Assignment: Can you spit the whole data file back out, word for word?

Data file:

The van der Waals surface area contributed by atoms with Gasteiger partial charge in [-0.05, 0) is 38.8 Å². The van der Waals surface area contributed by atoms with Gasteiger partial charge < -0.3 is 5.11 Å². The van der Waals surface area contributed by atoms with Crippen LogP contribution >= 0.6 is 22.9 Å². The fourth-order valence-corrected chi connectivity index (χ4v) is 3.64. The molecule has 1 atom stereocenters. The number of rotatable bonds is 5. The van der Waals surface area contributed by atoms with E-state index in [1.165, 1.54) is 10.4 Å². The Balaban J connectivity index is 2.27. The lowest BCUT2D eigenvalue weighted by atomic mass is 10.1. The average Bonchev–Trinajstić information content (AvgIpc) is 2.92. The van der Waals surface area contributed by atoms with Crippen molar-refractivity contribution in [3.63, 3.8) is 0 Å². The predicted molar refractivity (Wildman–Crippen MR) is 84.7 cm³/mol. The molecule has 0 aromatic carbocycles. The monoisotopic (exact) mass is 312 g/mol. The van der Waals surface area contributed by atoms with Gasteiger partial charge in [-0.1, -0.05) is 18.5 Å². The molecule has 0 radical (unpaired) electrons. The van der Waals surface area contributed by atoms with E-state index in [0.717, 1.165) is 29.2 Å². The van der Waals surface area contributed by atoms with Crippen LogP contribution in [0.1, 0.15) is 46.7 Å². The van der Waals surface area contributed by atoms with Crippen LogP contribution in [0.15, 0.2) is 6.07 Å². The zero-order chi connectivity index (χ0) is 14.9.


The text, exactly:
The van der Waals surface area contributed by atoms with Gasteiger partial charge in [-0.05, 0) is 38.8 Å². The van der Waals surface area contributed by atoms with Gasteiger partial charge < -0.3 is 5.11 Å². The van der Waals surface area contributed by atoms with Crippen LogP contribution >= 0.6 is 22.9 Å². The fourth-order valence-corrected chi connectivity index (χ4v) is 3.64. The molecule has 1 atom stereocenters. The number of rotatable bonds is 5. The van der Waals surface area contributed by atoms with E-state index in [1.165, 1.54) is 10.4 Å². The Balaban J connectivity index is 2.27. The lowest BCUT2D eigenvalue weighted by atomic mass is 10.1. The average Bonchev–Trinajstić information content (AvgIpc) is 2.92. The van der Waals surface area contributed by atoms with Crippen molar-refractivity contribution in [3.63, 3.8) is 0 Å². The predicted molar refractivity (Wildman–Crippen MR) is 84.7 cm³/mol. The molecule has 0 aromatic carbocycles. The monoisotopic (exact) mass is 312 g/mol. The van der Waals surface area contributed by atoms with Gasteiger partial charge in [-0.1, -0.05) is 18.5 Å². The molecule has 0 radical (unpaired) electrons. The van der Waals surface area contributed by atoms with E-state index in [0.717, 1.165) is 29.2 Å². The van der Waals surface area contributed by atoms with Crippen LogP contribution in [0.1, 0.15) is 46.7 Å². The van der Waals surface area contributed by atoms with Crippen LogP contribution in [0.15, 0.2) is 6.07 Å². The zero-order chi connectivity index (χ0) is 14.9.